Rolling bearings generally consist of two rings, rolling elements, and a cage, and they are classified into radial bearings or thrust bearings depending on the direction of the main load. In addition, depending on the type of rolling elements, they are classified into ball bearings or roller bearings, and they are further segregated by differences in their design or specific purpose.
Nomenclature for Bearing Parts
The most common bearing types and nomenclature of bearing parts are shown in drawing above.
Characteristics of Rolling Bearings
Compared with plain bearings, rolling bearings have the following major advantages:
- Their starting torque or friction is low and the difference between the starting torque and running torque is small.
- With the advancement of worldwide standardization, rolling bearings are internationally available and interchangeable.
- Maintenance, replacement, and inspection are easy because the structure surrounding rolling bearings is simple.
- Many rolling bearings are capable of taking both radial and axial loads simultaneously or independently.
- Rolling bearings can be used under a wide range of temperatures.
- Rolling bearings can be preloaded to produce a negative clearance and achieve greater rigidity.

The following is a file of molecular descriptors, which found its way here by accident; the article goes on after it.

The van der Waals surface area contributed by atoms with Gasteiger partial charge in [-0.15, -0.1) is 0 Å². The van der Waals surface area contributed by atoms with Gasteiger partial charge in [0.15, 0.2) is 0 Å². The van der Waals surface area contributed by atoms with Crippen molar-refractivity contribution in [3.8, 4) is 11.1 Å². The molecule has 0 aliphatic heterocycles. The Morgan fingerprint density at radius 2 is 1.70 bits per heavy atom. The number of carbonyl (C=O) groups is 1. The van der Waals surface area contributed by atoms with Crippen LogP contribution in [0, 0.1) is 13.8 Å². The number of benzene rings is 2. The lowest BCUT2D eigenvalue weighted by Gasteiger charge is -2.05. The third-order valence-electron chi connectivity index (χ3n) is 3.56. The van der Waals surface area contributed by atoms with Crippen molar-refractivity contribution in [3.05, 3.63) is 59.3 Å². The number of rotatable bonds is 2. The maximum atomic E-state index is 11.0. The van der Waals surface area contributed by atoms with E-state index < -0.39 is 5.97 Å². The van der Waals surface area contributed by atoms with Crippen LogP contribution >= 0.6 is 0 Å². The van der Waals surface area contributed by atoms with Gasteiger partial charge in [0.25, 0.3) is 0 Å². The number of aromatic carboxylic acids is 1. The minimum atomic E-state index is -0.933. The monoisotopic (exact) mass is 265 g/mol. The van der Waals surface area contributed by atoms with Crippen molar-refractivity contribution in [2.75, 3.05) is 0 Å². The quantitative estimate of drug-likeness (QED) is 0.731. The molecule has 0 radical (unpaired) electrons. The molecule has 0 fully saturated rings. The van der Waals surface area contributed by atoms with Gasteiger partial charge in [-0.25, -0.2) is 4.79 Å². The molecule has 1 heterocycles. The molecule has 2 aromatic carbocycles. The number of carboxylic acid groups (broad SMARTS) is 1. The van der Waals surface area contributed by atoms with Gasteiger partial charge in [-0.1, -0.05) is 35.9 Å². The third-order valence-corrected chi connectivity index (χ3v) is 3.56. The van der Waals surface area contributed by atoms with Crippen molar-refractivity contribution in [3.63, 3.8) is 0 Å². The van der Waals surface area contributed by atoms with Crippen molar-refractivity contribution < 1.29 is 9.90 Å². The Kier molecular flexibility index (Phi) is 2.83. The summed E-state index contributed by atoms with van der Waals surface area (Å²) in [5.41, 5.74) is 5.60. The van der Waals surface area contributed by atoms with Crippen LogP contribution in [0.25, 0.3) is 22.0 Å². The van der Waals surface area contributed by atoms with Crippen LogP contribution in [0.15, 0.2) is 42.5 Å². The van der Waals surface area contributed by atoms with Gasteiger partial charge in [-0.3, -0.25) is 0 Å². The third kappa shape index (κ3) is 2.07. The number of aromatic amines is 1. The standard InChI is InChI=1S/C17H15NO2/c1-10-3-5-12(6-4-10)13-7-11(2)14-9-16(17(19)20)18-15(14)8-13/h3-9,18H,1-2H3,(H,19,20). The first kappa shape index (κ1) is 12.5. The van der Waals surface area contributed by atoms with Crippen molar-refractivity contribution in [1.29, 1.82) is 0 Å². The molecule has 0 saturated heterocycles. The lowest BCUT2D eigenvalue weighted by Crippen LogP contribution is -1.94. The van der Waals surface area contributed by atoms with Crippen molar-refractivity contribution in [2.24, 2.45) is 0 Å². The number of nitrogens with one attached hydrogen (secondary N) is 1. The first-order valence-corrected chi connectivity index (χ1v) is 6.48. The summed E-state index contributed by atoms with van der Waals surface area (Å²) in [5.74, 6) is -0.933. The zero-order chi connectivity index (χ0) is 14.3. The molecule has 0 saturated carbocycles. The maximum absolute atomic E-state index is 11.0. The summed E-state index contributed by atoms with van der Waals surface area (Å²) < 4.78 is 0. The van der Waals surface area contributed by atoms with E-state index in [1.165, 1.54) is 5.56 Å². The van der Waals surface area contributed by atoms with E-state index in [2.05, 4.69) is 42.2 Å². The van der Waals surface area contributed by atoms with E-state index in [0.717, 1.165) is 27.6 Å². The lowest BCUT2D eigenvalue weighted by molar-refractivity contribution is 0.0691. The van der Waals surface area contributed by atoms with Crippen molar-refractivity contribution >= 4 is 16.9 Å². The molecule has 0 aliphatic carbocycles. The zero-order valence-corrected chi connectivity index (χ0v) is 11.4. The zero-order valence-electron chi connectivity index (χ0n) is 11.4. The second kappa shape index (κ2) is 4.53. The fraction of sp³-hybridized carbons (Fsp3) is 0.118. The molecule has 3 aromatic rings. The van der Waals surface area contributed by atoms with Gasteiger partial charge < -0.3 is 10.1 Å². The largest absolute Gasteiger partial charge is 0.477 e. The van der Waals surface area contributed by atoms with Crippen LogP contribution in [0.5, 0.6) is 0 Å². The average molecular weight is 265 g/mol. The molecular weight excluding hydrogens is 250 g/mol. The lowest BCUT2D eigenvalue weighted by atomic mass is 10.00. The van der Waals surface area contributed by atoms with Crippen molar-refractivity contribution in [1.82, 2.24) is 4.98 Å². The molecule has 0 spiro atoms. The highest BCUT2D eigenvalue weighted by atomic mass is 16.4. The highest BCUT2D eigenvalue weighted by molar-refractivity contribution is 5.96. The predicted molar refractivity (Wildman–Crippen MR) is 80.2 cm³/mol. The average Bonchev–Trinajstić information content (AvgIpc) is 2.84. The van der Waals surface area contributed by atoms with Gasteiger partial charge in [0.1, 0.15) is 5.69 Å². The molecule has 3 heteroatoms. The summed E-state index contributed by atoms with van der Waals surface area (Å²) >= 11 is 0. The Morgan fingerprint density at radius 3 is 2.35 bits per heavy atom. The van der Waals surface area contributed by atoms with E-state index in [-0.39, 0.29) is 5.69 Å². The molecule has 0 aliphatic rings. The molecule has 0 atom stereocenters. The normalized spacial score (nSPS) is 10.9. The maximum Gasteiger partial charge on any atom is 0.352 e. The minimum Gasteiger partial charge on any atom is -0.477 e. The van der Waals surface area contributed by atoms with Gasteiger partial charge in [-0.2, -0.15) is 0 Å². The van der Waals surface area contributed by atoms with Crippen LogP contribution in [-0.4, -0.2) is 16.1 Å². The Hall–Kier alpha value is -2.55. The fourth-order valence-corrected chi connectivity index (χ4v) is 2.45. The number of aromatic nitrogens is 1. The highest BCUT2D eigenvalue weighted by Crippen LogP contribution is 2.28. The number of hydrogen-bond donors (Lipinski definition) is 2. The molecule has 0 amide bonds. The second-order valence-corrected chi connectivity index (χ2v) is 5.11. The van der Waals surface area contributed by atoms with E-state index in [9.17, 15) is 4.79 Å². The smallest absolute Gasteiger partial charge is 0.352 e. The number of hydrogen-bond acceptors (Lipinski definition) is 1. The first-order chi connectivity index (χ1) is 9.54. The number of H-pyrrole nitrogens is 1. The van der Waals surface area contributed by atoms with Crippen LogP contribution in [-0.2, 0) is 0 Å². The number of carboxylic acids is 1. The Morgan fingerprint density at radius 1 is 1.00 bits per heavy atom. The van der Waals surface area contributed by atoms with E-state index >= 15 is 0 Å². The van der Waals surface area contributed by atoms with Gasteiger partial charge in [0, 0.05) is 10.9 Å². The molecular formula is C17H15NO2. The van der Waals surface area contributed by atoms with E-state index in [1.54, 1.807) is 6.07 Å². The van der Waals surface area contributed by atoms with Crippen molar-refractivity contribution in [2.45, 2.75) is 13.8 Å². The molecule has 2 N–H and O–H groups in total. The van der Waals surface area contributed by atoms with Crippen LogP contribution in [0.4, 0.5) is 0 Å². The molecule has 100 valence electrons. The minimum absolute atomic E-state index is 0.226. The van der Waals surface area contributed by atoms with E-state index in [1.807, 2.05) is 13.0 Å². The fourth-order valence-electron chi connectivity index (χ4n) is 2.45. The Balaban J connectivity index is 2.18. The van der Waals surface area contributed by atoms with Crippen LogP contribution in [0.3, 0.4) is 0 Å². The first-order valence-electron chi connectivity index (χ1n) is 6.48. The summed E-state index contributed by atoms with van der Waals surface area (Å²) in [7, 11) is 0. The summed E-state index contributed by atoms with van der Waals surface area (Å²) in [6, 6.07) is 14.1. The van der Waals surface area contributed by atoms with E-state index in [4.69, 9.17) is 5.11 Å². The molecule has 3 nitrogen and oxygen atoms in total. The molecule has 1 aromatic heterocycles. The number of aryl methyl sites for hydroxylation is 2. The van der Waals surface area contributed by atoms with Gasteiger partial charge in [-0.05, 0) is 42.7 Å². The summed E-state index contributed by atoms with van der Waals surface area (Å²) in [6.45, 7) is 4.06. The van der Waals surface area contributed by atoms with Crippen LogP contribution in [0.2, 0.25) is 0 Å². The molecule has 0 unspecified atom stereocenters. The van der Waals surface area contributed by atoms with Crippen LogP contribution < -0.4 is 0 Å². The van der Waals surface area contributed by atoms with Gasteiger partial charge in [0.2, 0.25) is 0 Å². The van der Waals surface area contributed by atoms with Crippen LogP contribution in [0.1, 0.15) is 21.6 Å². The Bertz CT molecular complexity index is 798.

Single row deep groove ball bearings
Single-row deep groove ball bearings are the most common type of rolling bearings. Their use is very widespread. The raceway grooves on both the inner and outer rings have circular arcs of slightly larger radius than that of the balls. In addition to radial loads, axial loads can be imposed in either direction. Because of their low torque, they are highly suitable for applications where high speeds and low power loss are required.
In addition to open type bearings, these bearings often have steel shields or rubber seals installed on one or both sides and are prelubricated with grease. Also, snap rings are sometimes used on the periphery. As to cages, pressed steel ones are the most common.
The inner groove of magneto bearings is a little shallower than that of deep groove bearings. Since the outer ring has a shoulder on only one side, the outer ring may be removed. This is often advantageous for mounting. In general, two such bearings are used in duplex pairs. Magneto bearings are small bearings with a bore diameter of 4 to 20 mm and are mainly used for small magnetos, gyroscopes, instruments, etc. Pressed brass cages are generally used.